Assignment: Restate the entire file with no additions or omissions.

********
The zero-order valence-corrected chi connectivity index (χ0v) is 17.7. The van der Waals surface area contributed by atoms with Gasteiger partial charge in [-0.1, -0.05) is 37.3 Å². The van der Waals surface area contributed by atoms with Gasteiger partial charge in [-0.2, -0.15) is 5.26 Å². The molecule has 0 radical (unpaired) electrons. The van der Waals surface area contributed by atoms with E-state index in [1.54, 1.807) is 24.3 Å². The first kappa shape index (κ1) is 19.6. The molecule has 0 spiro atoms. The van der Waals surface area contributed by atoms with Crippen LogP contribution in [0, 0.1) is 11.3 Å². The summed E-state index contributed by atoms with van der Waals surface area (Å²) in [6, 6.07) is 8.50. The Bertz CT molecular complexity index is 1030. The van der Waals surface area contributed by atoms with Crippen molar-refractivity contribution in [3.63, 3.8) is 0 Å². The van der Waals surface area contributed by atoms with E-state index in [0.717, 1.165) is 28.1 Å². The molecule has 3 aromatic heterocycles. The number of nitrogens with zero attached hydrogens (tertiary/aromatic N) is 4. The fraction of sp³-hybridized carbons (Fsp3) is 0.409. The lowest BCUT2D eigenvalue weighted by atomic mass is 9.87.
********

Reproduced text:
The zero-order valence-corrected chi connectivity index (χ0v) is 17.7. The van der Waals surface area contributed by atoms with Gasteiger partial charge in [-0.1, -0.05) is 37.3 Å². The van der Waals surface area contributed by atoms with Gasteiger partial charge in [-0.2, -0.15) is 5.26 Å². The molecule has 0 radical (unpaired) electrons. The van der Waals surface area contributed by atoms with E-state index in [1.54, 1.807) is 24.3 Å². The first kappa shape index (κ1) is 19.6. The molecule has 0 spiro atoms. The van der Waals surface area contributed by atoms with Crippen LogP contribution in [0, 0.1) is 11.3 Å². The summed E-state index contributed by atoms with van der Waals surface area (Å²) in [6, 6.07) is 8.50. The Bertz CT molecular complexity index is 1030. The van der Waals surface area contributed by atoms with Crippen molar-refractivity contribution in [3.63, 3.8) is 0 Å². The van der Waals surface area contributed by atoms with E-state index in [0.717, 1.165) is 28.1 Å². The molecule has 3 aromatic heterocycles. The number of nitrogens with zero attached hydrogens (tertiary/aromatic N) is 4. The fraction of sp³-hybridized carbons (Fsp3) is 0.409. The lowest BCUT2D eigenvalue weighted by atomic mass is 9.87.